A previous post talked about the new eBook device “nook” introduced by Barnes & Noble. The announcment follows the book price war between Amazon and WalMart that happened just one week before. I’m wondering if the publishing industry is entering a 2nd business evolution after the internet era. In this post today, however, I just focus on the eBook reader market.
Amazon says that people using Kindles now buy 3.1 times as many books as they did before owning a Kindle. Sony says that its eBook customers download about 8 books a month, on average. These numbers show a 6.7 books purchasing increase with respect to the average American buyer in 2008. I still worry about the near future growth of the eBook market, although I really want to have one for myself as well. Consider these two aspects :
1. Recession is a 2-side sword for the eBook sales. One advantage of the eBook sales is the changing in the cost structure; because of that they can tag a much lower price than traditional book, and more customers are aware of the lower price tag. On the other hand customers will tight their gadget expense during recession.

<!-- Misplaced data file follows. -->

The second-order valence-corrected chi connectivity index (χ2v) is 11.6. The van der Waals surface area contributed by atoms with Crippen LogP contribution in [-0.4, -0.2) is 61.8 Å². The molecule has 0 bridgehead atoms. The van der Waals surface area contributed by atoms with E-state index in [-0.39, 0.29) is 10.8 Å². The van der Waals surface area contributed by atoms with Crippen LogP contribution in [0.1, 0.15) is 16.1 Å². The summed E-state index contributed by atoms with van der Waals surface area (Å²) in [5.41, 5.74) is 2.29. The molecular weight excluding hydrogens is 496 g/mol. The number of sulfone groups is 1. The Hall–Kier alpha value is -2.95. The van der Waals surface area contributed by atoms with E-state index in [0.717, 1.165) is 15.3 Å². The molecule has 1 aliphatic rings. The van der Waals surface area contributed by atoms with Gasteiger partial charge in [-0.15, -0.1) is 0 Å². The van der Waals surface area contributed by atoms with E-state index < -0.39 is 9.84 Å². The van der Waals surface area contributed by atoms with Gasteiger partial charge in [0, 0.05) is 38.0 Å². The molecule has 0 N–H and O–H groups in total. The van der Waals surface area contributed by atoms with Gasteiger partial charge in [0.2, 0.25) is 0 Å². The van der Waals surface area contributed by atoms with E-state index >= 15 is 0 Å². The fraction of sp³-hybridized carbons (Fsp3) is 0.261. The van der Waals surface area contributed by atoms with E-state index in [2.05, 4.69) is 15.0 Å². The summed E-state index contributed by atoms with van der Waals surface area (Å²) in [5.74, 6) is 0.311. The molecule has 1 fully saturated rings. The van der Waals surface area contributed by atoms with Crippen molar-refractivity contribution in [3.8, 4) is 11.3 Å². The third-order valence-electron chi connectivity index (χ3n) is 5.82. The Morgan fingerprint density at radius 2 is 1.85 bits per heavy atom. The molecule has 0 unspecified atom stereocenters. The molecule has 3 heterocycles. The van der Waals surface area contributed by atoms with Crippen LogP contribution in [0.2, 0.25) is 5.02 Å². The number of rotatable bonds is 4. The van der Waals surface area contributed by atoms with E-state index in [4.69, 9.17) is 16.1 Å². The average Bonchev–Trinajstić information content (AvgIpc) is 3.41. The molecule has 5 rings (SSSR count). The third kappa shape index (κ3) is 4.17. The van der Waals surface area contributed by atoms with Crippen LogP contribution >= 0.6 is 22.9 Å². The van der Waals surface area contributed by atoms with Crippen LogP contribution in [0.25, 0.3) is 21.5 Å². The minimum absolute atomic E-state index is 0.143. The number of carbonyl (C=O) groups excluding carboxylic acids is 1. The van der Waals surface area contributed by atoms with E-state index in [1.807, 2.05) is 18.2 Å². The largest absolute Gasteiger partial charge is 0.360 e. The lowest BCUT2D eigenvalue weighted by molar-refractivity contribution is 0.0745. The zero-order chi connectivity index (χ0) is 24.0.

2. The sale growth of ebook readers might slow down if there is no more fundamental materials to be offered in the near future. Addressing new cosntituencies like the education and corporate market. The particular market sector couldn’t sustain the whole business.
The cool thing that hit me after studying these eBook devices is that I discovered that most of them had already solved my concerns related to the customer behavior part. For instance, you can find beautiful Text Highlight and Note functions in Sony’s PRS-600SC. And “Lend-me” function in Nook. Purchasing availability when traveling abroad on Kindle.